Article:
Starting next month, Walmart will place removable smart tags on garments, and some privacy advocates are raising concerns that discarded tags could be tracked and that retailers might scan RFID-enabled identification carried by customers in their stores. Walmart CPO Zoe Strickland, CIPP/G, told the Daily Dashboard the company has taken steps to ensure that does not happen. “The only things that we’re reading are tags in the program,” she said, noting the readers cannot read through wallets. As for fears about the scanning of discarded tags, Strickland noted that would require reverse-engineering on the part of anyone trying to determine what was purchased. Walmart conducted a privacy impact assessment in developing the program, she said, and will be providing extensive notification to customers in its stores. [The Wall Street Journal]




US – Feds Admit Storing Checkpoint Body Scan Images

For the last few years, federal agencies have defended body scanning by insisting that all images will be discarded as soon as they’re viewed. The Transportation Security Administration claimed last summer, for instance, that “scanned images cannot be stored or recorded.” Now it turns out that some police agencies are storing the controversial images after all. The U.S. Marshals Service admitted this week that it had surreptitiously saved tens of thousands of images recorded with a millimeter wave system at the security checkpoint of a single Florida courthouse.” [Source] [Source]


US – Electric Grid Vulnerabilities Exposed

Computer networks controlling the electric grid are plagued with security holes says a new Energy Department report based on the findings of 24 assessments of computer-control systems performed between 2003 and 2009. Many are VERY basic. [Wall Street Journal]


UK – RBS Fined for Lax IT Governance

The Royal Bank of Scotland (RBS) has been slapped with a GBP 5.6 million (US $8.9 million) fine for negligent IT governance. RBS implemented an IT system in 2006 to screen cross-border transactions, but the bank has not tested the system for accuracy since its inception. Over a two year period, the system in question missed all incoming payments from a foreign source as well as the majority of outgoing payments except for those headed for the US. [Secure Computing]


Smart Cards


HK – Octopus CEO Resigns over Privacy Scandal

Amid pressure over her handling of a data privacy scandal, the CEO of Octopus Holdings has resigned. The company last week admitted to selling the personal data of nearly two million customers to third parties. In a statement Wednesday, Prudence Chan said that though she doesn’t believe Octopus violated any laws or regulations under her watch, she decided to step down as the company works to regain public trust and confidence. “I believe the current issues could have been better handled and for that, I sincerely apologize to our customers and the community,” Chan said. Meanwhile, the government has signaled that it will increase privacy protections. [The Wall Street Journal]




US – Maryland to Create Statewide Database for License Plate Readers

Maryland will become the first state in the country to create a statewide network for data collected from license plate readers, Gov. Martin O’Malley announced. An existing network that makes that data available to state law enforcement agencies will be expanded to include Maryland’s localities. The single database will be housed in the state’s fusion center, and the state’s license plate readers “will be networked to ensure seamless coordination and consistent information sharing during critical incidents,” according to the state. In the past three-plus years, Maryland has made $2 million available to law enforcement to deploy 105 license plate recognition units around the state, according to the governor’s office. As part of the announcement, in the next 12 months Maryland will add 100 more license plate readers. [Source] and also [US: High-tech wow for police is a privacy worry for some]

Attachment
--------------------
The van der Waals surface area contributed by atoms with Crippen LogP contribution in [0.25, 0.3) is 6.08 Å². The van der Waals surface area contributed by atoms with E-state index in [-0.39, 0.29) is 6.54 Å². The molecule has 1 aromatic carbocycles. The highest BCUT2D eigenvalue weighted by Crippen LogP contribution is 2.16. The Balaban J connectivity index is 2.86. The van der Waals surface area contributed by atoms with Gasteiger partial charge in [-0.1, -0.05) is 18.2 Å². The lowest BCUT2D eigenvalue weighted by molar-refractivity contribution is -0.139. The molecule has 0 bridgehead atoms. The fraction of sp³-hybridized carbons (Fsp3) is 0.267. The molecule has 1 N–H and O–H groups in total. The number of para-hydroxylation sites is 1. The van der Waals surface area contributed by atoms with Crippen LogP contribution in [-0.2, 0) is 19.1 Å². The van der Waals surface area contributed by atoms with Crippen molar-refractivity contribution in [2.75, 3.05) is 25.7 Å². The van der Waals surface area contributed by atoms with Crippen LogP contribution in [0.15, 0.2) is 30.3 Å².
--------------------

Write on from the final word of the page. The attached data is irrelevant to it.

Telecom / TV


WW – Granada Charter of Privacy in a Digital World – WG on Telecoms Data Protection

Users of communications services have the right to be informed of any proposed processing or secondary uses of their personal data, give explicit consent (opt-in) and subsequently withdraw consent (opt-out) to all such proposed disclosures or secondary uses, and opt-in to and subsequently opt-out of the collection and use of any data concerning their use of the services. Providers should set up specific safeguards to protect sensitive information such as traffic and location data, guarantee the secrecy of communications, and ensure that any information collected about users is the minimum needed to provide a service and not retained for longer than necessary for that service to be provided; they should inform users where there is a particular risk of a security breach, any possible remedies and when a privacy breach has occurred. Public authorities (including legislators) should be open and transparent as to the processing of all personal information, and refrain from any observation, interception or monitoring of communications, unless it is strictly necessary for law enforcement purposes based on a specific legal basis; user rights and the right of privacy and data protection in the use of interactive services should be enforced and data subjects given effective remedies. [Source]